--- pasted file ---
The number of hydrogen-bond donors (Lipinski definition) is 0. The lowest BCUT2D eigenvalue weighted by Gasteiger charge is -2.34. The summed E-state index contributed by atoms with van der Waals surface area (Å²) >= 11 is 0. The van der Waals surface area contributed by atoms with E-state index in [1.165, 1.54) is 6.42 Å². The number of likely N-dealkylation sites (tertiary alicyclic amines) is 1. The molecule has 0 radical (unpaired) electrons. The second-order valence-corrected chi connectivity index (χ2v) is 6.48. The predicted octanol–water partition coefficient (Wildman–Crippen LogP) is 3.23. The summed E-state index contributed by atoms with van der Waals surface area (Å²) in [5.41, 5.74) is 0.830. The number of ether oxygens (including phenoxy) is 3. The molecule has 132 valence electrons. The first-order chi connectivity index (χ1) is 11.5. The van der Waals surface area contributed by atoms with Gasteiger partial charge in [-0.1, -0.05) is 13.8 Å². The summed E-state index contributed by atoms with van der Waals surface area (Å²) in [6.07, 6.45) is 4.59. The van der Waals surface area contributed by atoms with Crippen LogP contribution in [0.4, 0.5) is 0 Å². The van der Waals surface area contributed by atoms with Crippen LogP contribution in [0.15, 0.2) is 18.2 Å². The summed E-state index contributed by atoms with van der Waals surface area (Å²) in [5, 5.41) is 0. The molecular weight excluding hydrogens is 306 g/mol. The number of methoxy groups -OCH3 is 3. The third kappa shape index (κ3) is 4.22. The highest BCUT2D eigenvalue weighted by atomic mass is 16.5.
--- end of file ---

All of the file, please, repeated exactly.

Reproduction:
The number of hydrogen-bond donors (Lipinski definition) is 0. The lowest BCUT2D eigenvalue weighted by Gasteiger charge is -2.34. The summed E-state index contributed by atoms with van der Waals surface area (Å²) >= 11 is 0. The van der Waals surface area contributed by atoms with E-state index in [1.165, 1.54) is 6.42 Å². The number of likely N-dealkylation sites (tertiary alicyclic amines) is 1. The molecule has 0 radical (unpaired) electrons. The second-order valence-corrected chi connectivity index (χ2v) is 6.48. The predicted octanol–water partition coefficient (Wildman–Crippen LogP) is 3.23. The summed E-state index contributed by atoms with van der Waals surface area (Å²) in [5.41, 5.74) is 0.830. The number of ether oxygens (including phenoxy) is 3. The molecule has 132 valence electrons. The first-order chi connectivity index (χ1) is 11.5. The van der Waals surface area contributed by atoms with Gasteiger partial charge in [-0.1, -0.05) is 13.8 Å². The summed E-state index contributed by atoms with van der Waals surface area (Å²) in [6.07, 6.45) is 4.59. The van der Waals surface area contributed by atoms with Crippen LogP contribution in [0.4, 0.5) is 0 Å². The van der Waals surface area contributed by atoms with Crippen LogP contribution in [0.15, 0.2) is 18.2 Å². The summed E-state index contributed by atoms with van der Waals surface area (Å²) in [5, 5.41) is 0. The molecular weight excluding hydrogens is 306 g/mol. The number of methoxy groups -OCH3 is 3. The third kappa shape index (κ3) is 4.22. The highest BCUT2D eigenvalue weighted by atomic mass is 16.5.